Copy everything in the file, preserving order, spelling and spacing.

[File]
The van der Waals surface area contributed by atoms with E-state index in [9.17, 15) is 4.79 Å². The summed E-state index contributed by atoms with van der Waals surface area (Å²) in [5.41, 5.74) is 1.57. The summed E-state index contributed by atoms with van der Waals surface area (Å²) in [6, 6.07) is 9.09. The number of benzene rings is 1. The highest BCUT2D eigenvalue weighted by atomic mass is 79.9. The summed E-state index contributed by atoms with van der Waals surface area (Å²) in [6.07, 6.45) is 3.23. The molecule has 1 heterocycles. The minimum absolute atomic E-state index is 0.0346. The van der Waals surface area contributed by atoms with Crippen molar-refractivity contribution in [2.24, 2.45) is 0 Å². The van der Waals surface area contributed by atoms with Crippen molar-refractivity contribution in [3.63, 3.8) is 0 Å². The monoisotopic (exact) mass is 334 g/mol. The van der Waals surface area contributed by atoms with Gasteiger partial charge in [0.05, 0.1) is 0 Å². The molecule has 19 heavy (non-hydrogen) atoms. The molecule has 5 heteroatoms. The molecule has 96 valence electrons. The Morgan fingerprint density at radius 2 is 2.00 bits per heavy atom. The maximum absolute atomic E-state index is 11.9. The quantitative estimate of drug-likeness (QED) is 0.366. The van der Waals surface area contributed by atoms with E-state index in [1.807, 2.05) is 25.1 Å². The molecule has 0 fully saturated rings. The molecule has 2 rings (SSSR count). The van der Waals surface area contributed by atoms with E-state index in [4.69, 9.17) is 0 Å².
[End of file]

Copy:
The van der Waals surface area contributed by atoms with E-state index in [9.17, 15) is 4.79 Å². The summed E-state index contributed by atoms with van der Waals surface area (Å²) in [5.41, 5.74) is 1.57. The summed E-state index contributed by atoms with van der Waals surface area (Å²) in [6, 6.07) is 9.09. The number of benzene rings is 1. The highest BCUT2D eigenvalue weighted by atomic mass is 79.9. The summed E-state index contributed by atoms with van der Waals surface area (Å²) in [6.07, 6.45) is 3.23. The molecule has 1 heterocycles. The minimum absolute atomic E-state index is 0.0346. The van der Waals surface area contributed by atoms with Crippen molar-refractivity contribution in [2.24, 2.45) is 0 Å². The van der Waals surface area contributed by atoms with Crippen molar-refractivity contribution in [3.63, 3.8) is 0 Å². The monoisotopic (exact) mass is 334 g/mol. The van der Waals surface area contributed by atoms with Gasteiger partial charge in [0.05, 0.1) is 0 Å². The molecule has 19 heavy (non-hydrogen) atoms. The molecule has 5 heteroatoms. The molecule has 96 valence electrons. The Morgan fingerprint density at radius 2 is 2.00 bits per heavy atom. The maximum absolute atomic E-state index is 11.9. The quantitative estimate of drug-likeness (QED) is 0.366. The van der Waals surface area contributed by atoms with E-state index in [1.807, 2.05) is 25.1 Å². The molecule has 0 fully saturated rings. The molecule has 2 rings (SSSR count). The van der Waals surface area contributed by atoms with E-state index in [4.69, 9.17) is 0 Å².